According to an exemplary embodiment, a method is provided for measuring a voltage in a high voltage range between a first point and a second point. The exemplary method comprises the steps of: arranging at least one electro-optical light transmitting element between the first point and the second point; passing light through the electro-optical light transmitting element from the first point to the second point; and measuring a phase shift introduced in the light by an electric field of the electro-optical light transmitting element. According to the exemplary method, the electro-optical light transmitting element forms a waveguiding fiber, the light is guided in the fiber between the first point and the second point, and the fiber has a crystalline core surrounded by a cladding. According to an exemplary embodiment, a method is provided for measuring a voltage in a high voltage range between a first point and a second point. The exemplary method comprises the steps of: arranging at least one electro-optical light transmitting element between the first point and the second point; passing light through the electro-optical light transmitting element from the first point to the second point; and measuring a phase shift introduced in the light by an electric field of the electro-optical light transmitting element. The electro-optical light transmitting element forms a waveguiding fiber, and the light is guided in the fiber between the first point and the second point. In addition, the exemplary method comprises sending at least two polarizations of light on a roundtrip through the fiber; using a modulator for generating a periodic phase shift between the light in the at least two polarizations at an angular frequency ωm; and measuring at least two signals derived from an interference of light from the at least two polarizations, such that a first signal is measured at the frequency ωm and a second signal is measured at the angular frequency 2ωm.
Further embodiments, advantages and refinements of the present disclosure are explained in more detail below with reference to exemplary embodiments which are illustrated in the drawings, in which like reference symbols are used to denote like elements, and in which:
An exemplary embodiment of the present disclosure provides a method that improves the accuracy of measuring a voltage in a high voltage range.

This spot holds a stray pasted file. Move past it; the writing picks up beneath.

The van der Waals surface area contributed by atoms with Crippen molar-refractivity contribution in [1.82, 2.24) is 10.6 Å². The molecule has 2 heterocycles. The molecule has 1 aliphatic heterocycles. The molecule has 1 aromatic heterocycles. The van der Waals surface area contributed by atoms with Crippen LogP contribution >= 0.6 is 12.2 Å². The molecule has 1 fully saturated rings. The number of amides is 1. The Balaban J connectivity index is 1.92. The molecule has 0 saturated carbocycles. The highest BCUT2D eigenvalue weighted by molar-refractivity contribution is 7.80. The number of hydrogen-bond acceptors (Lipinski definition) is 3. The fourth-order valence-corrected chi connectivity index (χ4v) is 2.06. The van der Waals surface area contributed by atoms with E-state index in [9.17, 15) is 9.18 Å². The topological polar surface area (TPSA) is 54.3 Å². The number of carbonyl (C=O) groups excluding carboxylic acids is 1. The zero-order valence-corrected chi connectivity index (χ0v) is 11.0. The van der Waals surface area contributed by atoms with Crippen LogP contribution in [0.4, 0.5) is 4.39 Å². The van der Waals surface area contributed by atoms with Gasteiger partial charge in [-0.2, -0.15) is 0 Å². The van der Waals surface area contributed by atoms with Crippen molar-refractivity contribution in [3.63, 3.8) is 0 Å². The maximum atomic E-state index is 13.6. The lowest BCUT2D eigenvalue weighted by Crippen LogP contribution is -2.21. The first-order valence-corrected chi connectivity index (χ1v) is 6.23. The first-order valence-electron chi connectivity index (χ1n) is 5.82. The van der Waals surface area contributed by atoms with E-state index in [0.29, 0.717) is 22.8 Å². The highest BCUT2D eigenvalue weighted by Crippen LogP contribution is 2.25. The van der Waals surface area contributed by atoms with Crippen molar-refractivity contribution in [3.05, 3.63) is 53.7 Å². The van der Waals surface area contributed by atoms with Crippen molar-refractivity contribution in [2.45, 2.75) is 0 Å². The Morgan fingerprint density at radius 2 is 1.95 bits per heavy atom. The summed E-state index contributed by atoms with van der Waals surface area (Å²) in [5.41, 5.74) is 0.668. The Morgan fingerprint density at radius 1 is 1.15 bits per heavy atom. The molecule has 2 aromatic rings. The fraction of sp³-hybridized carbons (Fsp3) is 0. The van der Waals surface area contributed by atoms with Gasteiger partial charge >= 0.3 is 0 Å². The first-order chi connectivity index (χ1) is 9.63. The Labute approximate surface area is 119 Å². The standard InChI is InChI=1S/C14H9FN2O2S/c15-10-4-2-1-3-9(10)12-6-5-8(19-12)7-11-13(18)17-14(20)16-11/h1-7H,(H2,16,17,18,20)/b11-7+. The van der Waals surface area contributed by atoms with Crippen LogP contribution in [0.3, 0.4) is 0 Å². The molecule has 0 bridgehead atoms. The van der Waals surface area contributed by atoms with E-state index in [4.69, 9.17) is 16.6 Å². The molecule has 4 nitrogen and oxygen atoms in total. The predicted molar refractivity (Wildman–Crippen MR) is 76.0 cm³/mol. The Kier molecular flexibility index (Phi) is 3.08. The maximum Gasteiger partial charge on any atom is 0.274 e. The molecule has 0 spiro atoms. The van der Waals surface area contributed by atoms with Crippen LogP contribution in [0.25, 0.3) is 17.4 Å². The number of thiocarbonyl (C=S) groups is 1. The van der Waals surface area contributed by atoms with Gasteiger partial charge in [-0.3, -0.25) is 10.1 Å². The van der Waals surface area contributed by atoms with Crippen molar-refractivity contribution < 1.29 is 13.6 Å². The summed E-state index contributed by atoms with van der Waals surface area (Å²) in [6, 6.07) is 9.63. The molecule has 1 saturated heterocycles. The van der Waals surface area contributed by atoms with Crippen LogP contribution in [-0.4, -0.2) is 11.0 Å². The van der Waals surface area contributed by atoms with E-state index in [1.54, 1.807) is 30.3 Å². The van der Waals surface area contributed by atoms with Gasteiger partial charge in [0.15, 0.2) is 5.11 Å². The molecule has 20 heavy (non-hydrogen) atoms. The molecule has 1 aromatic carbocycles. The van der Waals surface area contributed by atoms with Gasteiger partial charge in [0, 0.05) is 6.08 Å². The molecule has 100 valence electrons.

According to an exemplary embodiment, the light-transmitting element can be a waveguiding fiber. The light can be guided along the fiber between the points over which the voltage is to be measured.
According to an exemplary embodiment, the fiber can integrate the electric field along a continuous path, such as over the full distance between ground and a high-voltage power line, for example. As a result there is no particular enhancement in the field strength. The fiber can be packaged in a thin, inexpensive insulator tube or mounted inside other high voltage components such as a circuit breaker. Since the fiber measures the exact line integral of the field, variations in the field distribution, e.g. due to rain or surface pollution, do not cause any errors.
Exemplary embodiments of the present disclosure also relate to a fiber for carrying out the aforementioned method. Such a fiber can be a waveguiding fiber and can comprise an electro-optical material. According to an exemplary embodiment, the fiber can have a non-centric crystalline or molecular structure along its axis so as to exhibit a Pockels-type electro-optical effect under an axially applied electrical field.
Exemplary embodiments of the present disclosure are also related to a method for manufacturing such a fiber, in which a material is molten, extruded through a nozzle and crystallized to a crystalline structure having a non-centric crystalline axis. This allows a fiber showing the Pockels type electro-optical effect to be manufactured.
Exemplary embodiments of the present disclosure can be used advantageously for measuring high voltages as discussed above, and are particularly advantageous for measuring voltages exceeding 50 kV, for example. Exemplary embodiments of the present disclosure and advantageous effects thereof are described in greater detail below with reference to the drawings.